Seven Cities Activate Strategies to Connect Kids to Nature

About the Author

Priya Cook is the Principal Associate for the Connecting Children to Nature program, the newest program of NLC’s Institute for Youth, Education, and Families.

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“Imagine a city known for excellent environmental education because its parks are natural classroom. As a city, we are creating greater access to nature for all of our younger residents.” -Grand Rapids, Michigan, Mayor Rosalynn Bliss

Last year, the National League of Cities Institute for Youth, Education & Families (IYEF) and the Children & Nature Network (C&NN), selected seven cities: Saint Paul, Minnesota; Madison, Wisconsin; Grand Rapids, Michigan; Providence, Rhode Island; Louisville, Kentucky; Austin, Texas; and San Francisco, California; to participate in the Cities Connecting Children to Nature (CCCN) initiative. The goal of CCCN is to address disparities in children’s opportunities to play, grow, and learn in the outdoors.

In November, seven Cities Connecting Children to Nature (CCCN) sites began implementing strategies for connecting children to nature more equitably in their cities. Mayors like Rosalynn Bliss of Grand Rapids, Michigan, seek to restore childhood to the outdoors and commissioned eight months of community dialogue, policy scans, nature-mapping, and network building to inform strategies for action, such as:

  • Developing green schoolyards and enhancing access to nature at public elementary schools and early childcare facilities
  • Connecting to nature through out-of-school time programming
  • Cultivating youth leadership and stewardship
  • Bringing more diverse groups of residents in regular contact with natural features in city park systems

The chart below indicates priority strategies among the pilot cities: Saint Paul, Minnesota; Madison, Wisconsin; Grand Rapids; Providence, Rhode Island; Louisville, Kentucky; Austin, Texas; and San Francisco.

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Over the next three years, each of these cities will execute its priority strategies with peer exchange, learning and technical assistance from the CCCN partners and $50,000 grants to kick start city efforts for at least the next nine months. Prominent strategies rely on involvement of key partners such as parks and recreation agencies, school districts, out-of-school time networks, conservation and youth development organizations, and elected and community leaders, as well as adult and youth residents. A metrics framework drawing upon cities’ initial assessment practices and indicators will inform a broader field of cities and partners seeking to measure both systems-level change and direct impact on children. CCCN partners will offer additional resources for municipal action in the coming months, including in-person opportunities detailed below.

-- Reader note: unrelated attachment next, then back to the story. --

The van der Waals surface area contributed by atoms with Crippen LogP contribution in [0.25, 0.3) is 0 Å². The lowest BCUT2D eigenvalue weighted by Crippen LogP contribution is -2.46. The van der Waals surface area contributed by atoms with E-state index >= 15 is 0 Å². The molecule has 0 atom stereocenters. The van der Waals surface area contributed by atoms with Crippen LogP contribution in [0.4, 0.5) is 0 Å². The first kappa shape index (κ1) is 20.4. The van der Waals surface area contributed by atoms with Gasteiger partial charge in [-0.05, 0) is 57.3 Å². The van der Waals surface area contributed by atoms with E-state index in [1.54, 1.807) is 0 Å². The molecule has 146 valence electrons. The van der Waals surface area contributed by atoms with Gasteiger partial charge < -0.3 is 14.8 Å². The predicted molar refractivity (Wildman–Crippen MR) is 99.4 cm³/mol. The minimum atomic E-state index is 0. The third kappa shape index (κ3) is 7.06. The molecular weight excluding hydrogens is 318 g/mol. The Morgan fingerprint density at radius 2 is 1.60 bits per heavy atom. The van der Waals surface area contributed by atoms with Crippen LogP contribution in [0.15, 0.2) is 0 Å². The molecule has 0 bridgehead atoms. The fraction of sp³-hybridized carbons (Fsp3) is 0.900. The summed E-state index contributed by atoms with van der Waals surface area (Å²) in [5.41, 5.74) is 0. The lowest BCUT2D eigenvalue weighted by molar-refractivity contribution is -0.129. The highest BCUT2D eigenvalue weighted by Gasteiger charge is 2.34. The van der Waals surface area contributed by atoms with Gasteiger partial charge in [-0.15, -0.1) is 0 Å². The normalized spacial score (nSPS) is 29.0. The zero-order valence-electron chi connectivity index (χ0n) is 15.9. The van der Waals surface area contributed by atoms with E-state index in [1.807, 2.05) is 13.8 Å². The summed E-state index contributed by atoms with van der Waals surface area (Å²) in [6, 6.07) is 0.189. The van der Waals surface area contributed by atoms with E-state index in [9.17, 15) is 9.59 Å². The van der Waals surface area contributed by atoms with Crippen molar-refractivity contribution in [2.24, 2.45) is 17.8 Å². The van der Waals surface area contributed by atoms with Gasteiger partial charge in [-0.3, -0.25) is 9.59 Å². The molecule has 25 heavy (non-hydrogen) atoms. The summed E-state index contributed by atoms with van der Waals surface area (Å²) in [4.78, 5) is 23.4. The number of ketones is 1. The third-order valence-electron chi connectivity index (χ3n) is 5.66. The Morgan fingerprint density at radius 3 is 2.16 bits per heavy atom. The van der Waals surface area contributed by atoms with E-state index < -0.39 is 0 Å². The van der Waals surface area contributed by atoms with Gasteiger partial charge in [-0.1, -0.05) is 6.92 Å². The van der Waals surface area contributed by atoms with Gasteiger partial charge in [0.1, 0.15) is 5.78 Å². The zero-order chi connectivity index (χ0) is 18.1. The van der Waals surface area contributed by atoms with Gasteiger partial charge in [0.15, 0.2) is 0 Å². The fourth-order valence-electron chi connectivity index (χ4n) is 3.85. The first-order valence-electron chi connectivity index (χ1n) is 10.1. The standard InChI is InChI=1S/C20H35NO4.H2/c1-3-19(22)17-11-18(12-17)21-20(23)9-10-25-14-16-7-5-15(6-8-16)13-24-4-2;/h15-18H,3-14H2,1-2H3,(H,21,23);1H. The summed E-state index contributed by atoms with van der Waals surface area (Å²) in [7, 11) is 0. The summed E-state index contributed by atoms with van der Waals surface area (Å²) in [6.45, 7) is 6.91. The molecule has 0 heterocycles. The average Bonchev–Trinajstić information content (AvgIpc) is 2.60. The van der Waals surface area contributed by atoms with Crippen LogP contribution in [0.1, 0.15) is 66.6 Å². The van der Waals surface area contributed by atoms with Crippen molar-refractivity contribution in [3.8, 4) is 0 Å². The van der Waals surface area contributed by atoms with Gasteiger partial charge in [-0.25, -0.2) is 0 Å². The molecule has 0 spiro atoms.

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Join Us to Learn More

Learn more about city strategies at the 2017 International Conference and Summit of the Children & Nature Network (C&NN), April 18-21 in Vancouver, British Columbia. C&NN extends an open invitation to a wide variety of additional participants to attend the Conference and Summit including other city leaders, planners, public health advocates, field practitioners and thought leaders committed to advancing policies, partnerships and programming for connecting children to nature.

Additionally, city parks professionals can learn more from Austin and the other CCCN cities at a May 17-19 National Recreation and Park Association (NRPA) Connecting Communities to Nature Innovation Lab.


The CCCN webinar series begins with “Emerging City Strategies to Connect Children to Nature” on Thursday, February 23, from 2:00-3:00 p.m. EST. Register here to learn more about the priority strategies adopted by CCCN pilot sites.

Cities Connecting Children to Nature is a partnership between NLC and Children & Nature Network. Connect with CCCN through upcoming conferences, webinars, and our newsletter.


More reading and resources 

The Cities Connect Children to Nature Initiative Underway in Madison

A Breath of Fresh Air: City of Grand Rapids Aims to Reconnect Children with Nature

Photo credit: Getty Images

1 Comment

  1. I hope that this is received in the spirit in which it is offered. I can’t email you directly because I don’t have Outlook. I received an email that included the following. “The pilot CCCN cohort broke trail, expanding cities’ capacity to collect data on how well and how much children equitably connect with nature. The cities built their capacity through articulating strategies and identifying early indicators of progress. With much work remaining in order to institutionalize and standardize children and nature assessment within and across cities, the CCCN Metrics Toolkit offers a starting point for municipal leaders to consider what strides in institutions, infrastructure, and programming will lead to better outcomes for all young residents.” I’m not sure who wrote this but unless your audience is graduate students it’s written with too many big words. The Flesch-Kincaid grade level is 17. If you have MS Word, you can run the analysis to see for yourselves. This passage is unreadable by normal folks. I just wanted to let you know so that you could revise your approach it if you think that your audience needs easier readability.


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